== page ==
In this way, we used coated and uncoated kidneys samples (cortex) in order to observe the glomerular morphology. We have seen that the podocyte structures were better characterized when the samples were metallized. However, the use of low voltages for the observation of uncoated samples was able to reveal the surface of the sample, allowing analysis of themorphology and the state of the glomerular function. Furthermore, uncoated material allows the SEM technique to be executed faster and cheaper, which makes it possible to maintain scientific research in a scenario of economic crisis. Souza et al. (2013) described a morphometric technique to quantify the length of foot process in coated samples. It is known that the integrity of the filtration barrier components is fundamental for renal health, and the effacement of the foot process may be indicative of kidney dysfunction, as seen by Kim et al. (2017). This technique could be easily reproduced in uncoated samples, due to the preservation of the glomerular ultrastructure found in our study. It should be noted that this alternative to the conventional method was ensured by the fact that the microscope used here has a field emission electron source, which is an advantage over tungsten filament microscopes. Obviously, more studies are needed to validate this technique in uncoated materials.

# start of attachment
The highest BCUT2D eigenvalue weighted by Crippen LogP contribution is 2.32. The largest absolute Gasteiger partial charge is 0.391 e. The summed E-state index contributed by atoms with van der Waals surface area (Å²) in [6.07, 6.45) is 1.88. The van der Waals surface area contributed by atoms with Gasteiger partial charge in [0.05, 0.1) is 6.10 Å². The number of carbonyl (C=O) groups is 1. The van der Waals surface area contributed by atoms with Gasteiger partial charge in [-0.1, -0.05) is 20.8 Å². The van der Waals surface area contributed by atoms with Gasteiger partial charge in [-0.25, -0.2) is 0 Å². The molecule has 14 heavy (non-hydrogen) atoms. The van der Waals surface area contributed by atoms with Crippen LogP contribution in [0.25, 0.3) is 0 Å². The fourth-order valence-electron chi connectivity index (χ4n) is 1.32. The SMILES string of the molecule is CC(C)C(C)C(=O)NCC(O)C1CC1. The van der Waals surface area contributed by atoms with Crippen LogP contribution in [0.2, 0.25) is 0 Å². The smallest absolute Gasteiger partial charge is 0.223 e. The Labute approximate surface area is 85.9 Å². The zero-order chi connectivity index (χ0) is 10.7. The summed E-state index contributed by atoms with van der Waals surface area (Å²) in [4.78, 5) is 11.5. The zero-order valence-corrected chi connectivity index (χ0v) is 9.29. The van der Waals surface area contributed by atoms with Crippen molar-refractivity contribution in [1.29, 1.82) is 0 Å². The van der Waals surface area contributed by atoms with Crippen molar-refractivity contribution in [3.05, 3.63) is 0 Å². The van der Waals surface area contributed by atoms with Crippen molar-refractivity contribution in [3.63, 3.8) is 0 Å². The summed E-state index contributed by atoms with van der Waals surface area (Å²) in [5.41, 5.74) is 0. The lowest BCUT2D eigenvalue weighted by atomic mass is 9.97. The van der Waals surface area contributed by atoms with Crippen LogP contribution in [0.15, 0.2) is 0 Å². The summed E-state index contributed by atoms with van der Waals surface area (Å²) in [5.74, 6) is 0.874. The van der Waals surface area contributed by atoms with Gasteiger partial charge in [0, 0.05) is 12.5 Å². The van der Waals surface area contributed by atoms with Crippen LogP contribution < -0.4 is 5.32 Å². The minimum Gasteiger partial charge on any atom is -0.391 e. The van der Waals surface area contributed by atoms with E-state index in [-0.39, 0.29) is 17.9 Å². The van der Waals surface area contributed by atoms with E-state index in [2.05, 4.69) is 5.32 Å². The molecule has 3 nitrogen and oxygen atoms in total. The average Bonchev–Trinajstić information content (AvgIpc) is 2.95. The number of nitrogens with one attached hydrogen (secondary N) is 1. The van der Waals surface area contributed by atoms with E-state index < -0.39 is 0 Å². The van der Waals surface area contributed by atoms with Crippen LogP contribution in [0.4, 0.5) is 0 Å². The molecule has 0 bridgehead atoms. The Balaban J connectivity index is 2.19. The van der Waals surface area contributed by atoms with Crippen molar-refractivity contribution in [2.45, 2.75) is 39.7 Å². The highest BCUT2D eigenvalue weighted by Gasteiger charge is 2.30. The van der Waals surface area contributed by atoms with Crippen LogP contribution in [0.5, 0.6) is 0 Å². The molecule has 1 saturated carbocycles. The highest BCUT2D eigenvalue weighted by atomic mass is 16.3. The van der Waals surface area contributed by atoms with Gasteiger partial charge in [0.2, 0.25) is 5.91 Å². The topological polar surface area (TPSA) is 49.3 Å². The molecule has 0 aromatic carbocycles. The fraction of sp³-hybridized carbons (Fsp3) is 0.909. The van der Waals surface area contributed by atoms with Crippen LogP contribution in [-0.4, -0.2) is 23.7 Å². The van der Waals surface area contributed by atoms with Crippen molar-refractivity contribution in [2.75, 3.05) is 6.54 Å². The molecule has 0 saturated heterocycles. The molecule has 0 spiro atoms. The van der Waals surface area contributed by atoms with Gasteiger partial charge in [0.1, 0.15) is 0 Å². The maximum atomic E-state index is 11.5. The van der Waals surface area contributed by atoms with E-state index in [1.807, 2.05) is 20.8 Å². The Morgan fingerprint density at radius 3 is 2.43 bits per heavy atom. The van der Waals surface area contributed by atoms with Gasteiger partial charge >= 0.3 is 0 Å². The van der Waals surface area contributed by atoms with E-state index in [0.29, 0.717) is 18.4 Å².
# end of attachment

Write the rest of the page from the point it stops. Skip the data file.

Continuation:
The results showed that it is possible to use kidney samples without previous coating to evaluate the glomerular morphology at the ultrastructural level, serving as a tool in the study of pathologies. However, whenever possible, coating should be preferred as it enables higher quality images.

ACKNOWLEDGMENTS

This research was supported by Brazilian agencies FAPERJ (E-26/010.002569/2014). We would like to thank Makoto Enoki Caracciolo (PhD student) for his assistance during the processing of samples for SEM. The authors declare that there are no conflicts of interest